JACKSONVILLE, Fla. -- The Tampa Bay Buccaneers joined the Jacksonville Jaguars Wednesday for the first of two joint practices, and it was what head coach Dirk Koetter called a "sluggish" day for the Buccaneers offense.
"I just didn't think we had much juice today on offense. It happens," Koetter said after practice. "The bottom line is, I just didn't think we were on crisp on offense as we have been in our own practices. But, again, it's a different environment so it was a good experience for us."
Linebacker Telvin Smith got his hand on a pass from quarterback Jameis Winston, his former Florida State teammate. It was intended for Mike Evans, and Johnathan Cyprien was right there on the coverage. On deep pass plays from Winston to Evans, and then during a blitz period with Mike Glennon to Kenny Bell, the whistle was blown before the ball got out, so both plays would have been sacks.
"Yeah, that play would have been a sack," Koetter said of Bell's deep catch, in which he leaped over Jaguars safety Peyton Thompson and cornerback Dwayne Gratz. "I couldn't really see the catch but that play was doomed because they would have sacked us on that play, so I kind of quit watching after that. In real football, that wouldn't have even been a play."
On a trick play where running back Charles Sims threw a pass from the right side of the field, Jaguars cornerback Davon House and safety Tashaun Gipson bracketed tight end Luke Stocker for a pass breakup.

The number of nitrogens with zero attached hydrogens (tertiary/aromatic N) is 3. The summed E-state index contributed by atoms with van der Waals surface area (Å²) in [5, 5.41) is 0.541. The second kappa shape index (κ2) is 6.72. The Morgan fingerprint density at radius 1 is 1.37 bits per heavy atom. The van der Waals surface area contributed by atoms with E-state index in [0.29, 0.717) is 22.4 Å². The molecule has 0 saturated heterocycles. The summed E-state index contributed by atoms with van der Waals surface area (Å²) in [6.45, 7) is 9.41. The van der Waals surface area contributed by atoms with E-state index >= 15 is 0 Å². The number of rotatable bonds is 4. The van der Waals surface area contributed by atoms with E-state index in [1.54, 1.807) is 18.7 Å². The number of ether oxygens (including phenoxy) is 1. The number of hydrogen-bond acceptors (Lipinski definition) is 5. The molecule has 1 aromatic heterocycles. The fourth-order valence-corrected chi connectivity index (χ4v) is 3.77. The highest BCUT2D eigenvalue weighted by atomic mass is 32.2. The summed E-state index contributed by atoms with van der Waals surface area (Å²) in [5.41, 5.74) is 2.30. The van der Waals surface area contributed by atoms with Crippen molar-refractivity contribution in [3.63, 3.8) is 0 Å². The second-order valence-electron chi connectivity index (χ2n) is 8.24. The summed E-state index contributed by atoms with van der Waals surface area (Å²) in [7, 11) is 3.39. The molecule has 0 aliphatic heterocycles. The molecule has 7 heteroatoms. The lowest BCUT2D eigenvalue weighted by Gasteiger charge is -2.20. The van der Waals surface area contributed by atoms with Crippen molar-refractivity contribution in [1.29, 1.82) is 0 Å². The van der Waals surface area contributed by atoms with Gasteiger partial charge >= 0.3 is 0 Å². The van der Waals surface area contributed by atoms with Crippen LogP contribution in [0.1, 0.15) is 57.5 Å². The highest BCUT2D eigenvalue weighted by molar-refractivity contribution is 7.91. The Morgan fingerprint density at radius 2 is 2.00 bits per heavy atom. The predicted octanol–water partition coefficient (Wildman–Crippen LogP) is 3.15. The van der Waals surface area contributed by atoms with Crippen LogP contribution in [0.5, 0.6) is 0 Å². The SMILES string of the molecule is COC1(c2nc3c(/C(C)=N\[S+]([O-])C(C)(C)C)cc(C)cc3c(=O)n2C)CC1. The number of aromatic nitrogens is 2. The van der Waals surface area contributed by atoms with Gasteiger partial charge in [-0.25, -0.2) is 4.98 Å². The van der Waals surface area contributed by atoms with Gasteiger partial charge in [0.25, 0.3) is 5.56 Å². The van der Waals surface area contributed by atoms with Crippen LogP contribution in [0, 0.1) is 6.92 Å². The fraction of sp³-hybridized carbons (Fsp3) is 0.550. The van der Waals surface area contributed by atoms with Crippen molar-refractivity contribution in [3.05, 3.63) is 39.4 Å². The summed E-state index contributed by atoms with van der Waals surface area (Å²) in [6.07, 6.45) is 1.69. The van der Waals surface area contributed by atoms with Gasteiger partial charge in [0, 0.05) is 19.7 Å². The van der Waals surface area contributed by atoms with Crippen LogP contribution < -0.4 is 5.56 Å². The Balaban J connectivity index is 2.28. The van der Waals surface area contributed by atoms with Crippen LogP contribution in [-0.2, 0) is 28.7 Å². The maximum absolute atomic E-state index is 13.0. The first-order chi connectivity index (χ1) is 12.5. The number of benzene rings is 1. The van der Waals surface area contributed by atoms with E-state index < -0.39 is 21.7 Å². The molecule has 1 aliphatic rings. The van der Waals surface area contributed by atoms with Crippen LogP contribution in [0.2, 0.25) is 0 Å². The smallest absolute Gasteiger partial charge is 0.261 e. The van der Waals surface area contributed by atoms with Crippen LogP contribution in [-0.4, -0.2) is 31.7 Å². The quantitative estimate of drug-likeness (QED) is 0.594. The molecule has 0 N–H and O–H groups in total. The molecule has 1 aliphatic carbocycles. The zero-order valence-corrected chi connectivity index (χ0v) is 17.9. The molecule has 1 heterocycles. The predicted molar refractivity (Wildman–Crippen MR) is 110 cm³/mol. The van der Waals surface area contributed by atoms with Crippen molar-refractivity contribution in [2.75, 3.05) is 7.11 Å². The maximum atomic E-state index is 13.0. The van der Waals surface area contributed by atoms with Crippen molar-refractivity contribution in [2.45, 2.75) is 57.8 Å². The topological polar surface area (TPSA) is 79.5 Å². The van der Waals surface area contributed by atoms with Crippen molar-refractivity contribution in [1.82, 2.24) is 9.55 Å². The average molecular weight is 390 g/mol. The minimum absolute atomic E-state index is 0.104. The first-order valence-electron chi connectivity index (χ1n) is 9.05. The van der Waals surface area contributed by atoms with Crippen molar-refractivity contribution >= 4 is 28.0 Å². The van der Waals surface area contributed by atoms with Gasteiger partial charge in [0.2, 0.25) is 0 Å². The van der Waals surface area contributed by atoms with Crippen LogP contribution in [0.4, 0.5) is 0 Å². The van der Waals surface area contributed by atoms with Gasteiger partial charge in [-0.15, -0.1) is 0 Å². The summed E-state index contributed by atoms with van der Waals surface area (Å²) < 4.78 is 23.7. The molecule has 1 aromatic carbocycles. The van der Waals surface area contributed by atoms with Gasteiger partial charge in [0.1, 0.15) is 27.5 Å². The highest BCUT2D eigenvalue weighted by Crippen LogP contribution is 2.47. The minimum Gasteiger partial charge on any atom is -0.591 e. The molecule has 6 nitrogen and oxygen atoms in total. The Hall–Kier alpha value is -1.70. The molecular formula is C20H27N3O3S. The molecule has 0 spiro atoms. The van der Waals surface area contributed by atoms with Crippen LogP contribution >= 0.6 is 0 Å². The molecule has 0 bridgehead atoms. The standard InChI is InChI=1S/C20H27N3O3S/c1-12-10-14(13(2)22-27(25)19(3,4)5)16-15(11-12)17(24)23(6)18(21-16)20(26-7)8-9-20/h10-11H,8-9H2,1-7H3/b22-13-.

To be fair, sometimes it wasn't so much the pressure that got to Winston, but the fact that Jaguars would stunt their defensive lineman. For example, on one particular play, a "Tex" stunt, Jared Odrick crisscrossed with Dante Fowler Jr., with Odrick moving to the inside and Fowler moving to the outside, allowing both players to get right in Winston's face as he tried to fire the ball off to Cameron Brate.
On another stunt, Odrick lined up on the outside with Malik Jackson to his right, and the two crisscrossed, creating confusion as far as who Brandon Myers was responsible for blocking on an outside run by Sims.
Despite the struggles, Koetter saw positives in Wednesday's practice, and it helped that players on both teams could provide immediate feedback to one another during and after practice.
"That was really good work," Koetter said of the entire practice. "They gave us some looks we haven't seen; especially [when] we had a little third-down period there, they gave us some tricky looks. We'll go back and look at them on tape this afternoon and that's always good learning."
Running back Doug Martin was encouraged from what he saw from the offense from a protection standpoint.
"We see our defense all the time so it's always good to see another defense blitz. We e did a good job picking it up," said Martin, who talked about the importance of Winston beating the blitz and checking down.
"When we're going against our defense, Jameis is pretty used to what they're going to do," Martin said. "Going against another defense, it's good to be that outlet for that quarterback when there's nobody open. It's a good opportunity for us."
Unlike some joint practices, where there's some expected extracurricular activity going on after the whistle, players on both sides were remarkably composed, even with some tough hits, like the one Seferian-Jenkins took.
Players on both sides talked about "professionalism."
"It's fun. It's highly competitive but you know there are professionals on both sides," said Jaguars linebacker Paul Posluszny. "When it's time to play ball, you're gonna play ball at your highest level possible and still be able to do it with a lot of respect for your opponent."